The UK is now over half way through its Presidency of COP26, so post Glasgow, how are we doing?

Following the emotional closing stages of the Conference of the Parties in Glasgow (COP26 November 2021) and the many hard-won promises and pledges achieved, then what progress has been made? To answer this question then, let’s remind ourselves of what progress was made at COP26:

‘Before the Paris agreement was signed in 2015, the world was on track for 6C of warming.
After Paris, that came down to 4C.
The pledges submitted in the run-up to the Glasgow Cop took that down to 2.7C, and over the fortnight of the summit fell again to 2.4C.
Crucially, if (and it is a big if) all the net zero pledges made this year are also enacted, we will be on track for 1.8C.
If China, the world’s biggest emitter, starts improving its climate performance (it barely budged an inch in Glasgow), it will make a huge difference.
Suddenly “keeping 1.5C alive” does not seem far out of reach.’ Published by the Times Environment


For many involved in the sustainability industries and following the climate crisis closely, myself included, then progress at COP26 was never going to deliver what we would have liked or indeed what was needed. Still, in fairness, it did exceed most of our expectations. There was definitely an air of optimism fuelled by a global political rhetoric of a post covid future in which the world would be building back better and building back greener. Unfortunately, this momentum has faltered as the energy and cost of living crisis has unfolded along with the war in Ukraine. So, as we enter the second half of 2022, this optimism has waned, and it definitely feels like a case of two steps forward and one step back in the fight against climate change.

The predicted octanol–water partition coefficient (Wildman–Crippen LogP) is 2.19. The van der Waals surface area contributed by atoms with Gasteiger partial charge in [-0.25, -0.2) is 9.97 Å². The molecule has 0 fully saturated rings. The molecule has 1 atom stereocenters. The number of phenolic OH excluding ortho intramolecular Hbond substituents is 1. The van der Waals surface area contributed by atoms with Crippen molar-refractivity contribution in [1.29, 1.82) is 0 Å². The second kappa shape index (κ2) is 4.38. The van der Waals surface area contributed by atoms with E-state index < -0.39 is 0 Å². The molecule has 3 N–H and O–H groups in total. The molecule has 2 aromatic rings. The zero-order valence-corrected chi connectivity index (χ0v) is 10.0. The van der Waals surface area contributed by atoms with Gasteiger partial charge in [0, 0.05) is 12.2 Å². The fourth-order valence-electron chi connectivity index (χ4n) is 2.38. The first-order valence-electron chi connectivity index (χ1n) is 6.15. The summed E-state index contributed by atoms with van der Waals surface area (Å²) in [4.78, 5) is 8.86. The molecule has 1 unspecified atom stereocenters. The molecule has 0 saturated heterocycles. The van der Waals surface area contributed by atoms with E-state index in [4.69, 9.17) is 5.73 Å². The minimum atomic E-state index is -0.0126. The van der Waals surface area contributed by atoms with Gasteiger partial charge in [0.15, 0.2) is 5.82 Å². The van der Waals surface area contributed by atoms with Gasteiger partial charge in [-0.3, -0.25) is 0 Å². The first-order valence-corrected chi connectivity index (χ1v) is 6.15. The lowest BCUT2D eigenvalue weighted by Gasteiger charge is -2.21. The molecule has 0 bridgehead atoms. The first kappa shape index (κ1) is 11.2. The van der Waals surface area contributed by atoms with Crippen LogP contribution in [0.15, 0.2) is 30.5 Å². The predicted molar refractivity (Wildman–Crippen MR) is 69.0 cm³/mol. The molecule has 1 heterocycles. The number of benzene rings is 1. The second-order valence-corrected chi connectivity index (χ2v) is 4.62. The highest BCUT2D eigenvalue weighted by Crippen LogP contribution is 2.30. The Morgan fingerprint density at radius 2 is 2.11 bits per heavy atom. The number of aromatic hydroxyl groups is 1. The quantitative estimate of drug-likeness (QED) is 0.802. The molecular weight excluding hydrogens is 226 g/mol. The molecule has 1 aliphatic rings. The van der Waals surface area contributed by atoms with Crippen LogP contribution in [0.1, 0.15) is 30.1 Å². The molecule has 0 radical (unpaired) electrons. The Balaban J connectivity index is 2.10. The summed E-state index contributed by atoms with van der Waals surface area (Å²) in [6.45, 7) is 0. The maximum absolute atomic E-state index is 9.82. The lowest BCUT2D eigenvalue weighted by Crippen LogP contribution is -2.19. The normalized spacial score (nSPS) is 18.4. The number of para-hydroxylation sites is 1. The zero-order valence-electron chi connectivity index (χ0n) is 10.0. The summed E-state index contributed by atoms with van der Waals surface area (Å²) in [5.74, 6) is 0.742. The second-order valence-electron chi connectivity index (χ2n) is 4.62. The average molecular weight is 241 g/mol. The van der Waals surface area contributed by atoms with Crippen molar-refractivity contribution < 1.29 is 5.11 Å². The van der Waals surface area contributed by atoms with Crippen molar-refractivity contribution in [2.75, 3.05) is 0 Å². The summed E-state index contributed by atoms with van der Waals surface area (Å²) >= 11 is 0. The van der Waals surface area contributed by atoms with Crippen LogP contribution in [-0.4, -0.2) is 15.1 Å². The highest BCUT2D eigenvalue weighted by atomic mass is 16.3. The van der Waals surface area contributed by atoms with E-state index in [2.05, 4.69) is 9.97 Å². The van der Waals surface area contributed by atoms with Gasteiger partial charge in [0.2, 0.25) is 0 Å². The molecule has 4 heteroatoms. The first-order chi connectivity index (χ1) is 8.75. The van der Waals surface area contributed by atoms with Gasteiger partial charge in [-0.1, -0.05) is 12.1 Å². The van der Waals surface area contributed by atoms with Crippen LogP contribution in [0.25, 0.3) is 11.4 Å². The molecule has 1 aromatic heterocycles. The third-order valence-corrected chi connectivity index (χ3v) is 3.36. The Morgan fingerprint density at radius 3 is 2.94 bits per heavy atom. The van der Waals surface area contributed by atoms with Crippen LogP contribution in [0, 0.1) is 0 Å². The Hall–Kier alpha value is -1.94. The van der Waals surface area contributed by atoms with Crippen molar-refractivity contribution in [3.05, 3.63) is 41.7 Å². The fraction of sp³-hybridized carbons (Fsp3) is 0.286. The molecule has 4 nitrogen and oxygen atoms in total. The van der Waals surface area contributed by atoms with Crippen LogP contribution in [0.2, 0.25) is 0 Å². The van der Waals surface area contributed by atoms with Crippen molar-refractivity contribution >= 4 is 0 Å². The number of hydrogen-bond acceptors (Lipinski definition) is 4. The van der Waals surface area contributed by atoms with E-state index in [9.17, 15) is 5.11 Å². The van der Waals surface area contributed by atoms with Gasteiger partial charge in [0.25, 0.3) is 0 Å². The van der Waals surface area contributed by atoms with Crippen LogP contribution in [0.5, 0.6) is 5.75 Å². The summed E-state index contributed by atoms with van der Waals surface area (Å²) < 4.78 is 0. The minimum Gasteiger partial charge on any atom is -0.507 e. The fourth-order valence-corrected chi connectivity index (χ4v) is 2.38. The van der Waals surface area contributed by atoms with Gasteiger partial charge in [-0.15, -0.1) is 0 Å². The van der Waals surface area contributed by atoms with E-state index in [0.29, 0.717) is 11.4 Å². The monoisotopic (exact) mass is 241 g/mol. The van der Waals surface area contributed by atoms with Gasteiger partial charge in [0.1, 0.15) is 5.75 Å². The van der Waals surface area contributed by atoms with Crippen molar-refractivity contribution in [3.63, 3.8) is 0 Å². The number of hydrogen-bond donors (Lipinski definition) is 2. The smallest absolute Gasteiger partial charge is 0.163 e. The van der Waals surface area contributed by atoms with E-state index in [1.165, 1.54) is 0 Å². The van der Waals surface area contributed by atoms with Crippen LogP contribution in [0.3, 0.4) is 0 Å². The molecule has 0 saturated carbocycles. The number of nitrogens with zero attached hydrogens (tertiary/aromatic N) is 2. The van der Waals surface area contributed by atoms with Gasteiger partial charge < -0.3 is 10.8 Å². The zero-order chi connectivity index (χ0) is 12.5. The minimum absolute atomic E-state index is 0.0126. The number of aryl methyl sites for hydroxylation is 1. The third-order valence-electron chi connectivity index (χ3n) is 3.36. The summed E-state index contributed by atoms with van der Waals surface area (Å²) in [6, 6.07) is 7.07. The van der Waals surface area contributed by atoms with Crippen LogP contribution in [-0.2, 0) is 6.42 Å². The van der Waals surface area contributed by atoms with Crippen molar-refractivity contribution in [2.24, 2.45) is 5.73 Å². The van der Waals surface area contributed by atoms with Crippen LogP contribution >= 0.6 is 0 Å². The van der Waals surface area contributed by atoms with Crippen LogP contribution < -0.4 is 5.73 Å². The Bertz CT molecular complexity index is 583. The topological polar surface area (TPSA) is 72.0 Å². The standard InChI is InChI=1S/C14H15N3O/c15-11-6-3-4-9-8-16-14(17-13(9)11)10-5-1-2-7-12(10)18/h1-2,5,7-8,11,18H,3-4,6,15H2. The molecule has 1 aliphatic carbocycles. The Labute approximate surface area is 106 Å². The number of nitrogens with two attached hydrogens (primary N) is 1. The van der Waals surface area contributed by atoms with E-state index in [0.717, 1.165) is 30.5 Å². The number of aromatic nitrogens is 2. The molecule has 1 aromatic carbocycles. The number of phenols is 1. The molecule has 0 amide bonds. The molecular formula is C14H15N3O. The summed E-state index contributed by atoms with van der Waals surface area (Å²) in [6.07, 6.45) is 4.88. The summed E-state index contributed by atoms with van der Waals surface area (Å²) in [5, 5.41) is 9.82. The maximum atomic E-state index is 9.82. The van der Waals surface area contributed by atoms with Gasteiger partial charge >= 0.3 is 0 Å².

Two steps forward and cause for genuine optimism can be seen in the pace of innovation, investment and adoption in/of renewable technologies. Every day exciting new technologies and solutions are coming to the fore, whether it’s sand and salt batteries for storing excess renewable energy, the rapid switch to and uptake of EVs, renewable tide power, increasing output and reducing costs of Solar Panels, amazing rewilding projects, commitments to end single-use plastics and many more like them. Closer to home then, the Department for Education published their Sustainability and Climate Strategy in April, and this sets out a clear sustainability pathway for all schools and support for all schools to have an Action Plan in place by 2025.


However, to counter this with at least one step backwards, then the political leadership and momentum evident in the immediate aftermath of Glasgow has floundered on the twin rocks of the energy and cost of living crisis. This has seen much slower progress than was promised at COP26 and, in some cases and even worse, backtracking by many countries on their commitments and pledges. It has also seen a misguided and dangerous political rush in the name of energy security, to invest in and sign off on more fossil fuel extraction/exploration, exactly at the time when we should be ceasing all future activities. It is also, therefore, doubly depressing and disappointing that the UK, as the current President of COP, should be suffering such a lack of leadership and commitment, as demonstrated by all the candidates in the current conservative party leadership elections.


So you have to conclude that as our politicians fiddle, Rome burns (literally)! This week alone has seen a climate-induced heatwave with fires raging in Yorkshire, across Dorset, Salisbury plain, Portugal, Greece, California and even on a London railway bridge. It seems to me that our political systems and our politicians on their own can only ever respond to and focus on the short term and so how bad does it need to get before they will act? Whilst we wait for the uncomfortable answer to this question, then surely it is incumbent on all of us to take personal responsibility, make the changes that need to be made in our day-to-day lives and demand more from our political leaders to keep Climate Change top of their priorities, no matter what!

For all involved in education then, I also believe that there is an extra burden and responsibility to demonstrate the climate leadership and action to our young people that is so lacking from our politicians.

For more information on how enFrame can help your school set a pathway to NetZero, develop a sustainability strategy and demonstrate leadership in safeguarding the futures for all our young people, then please see our net-zero page and contact us here.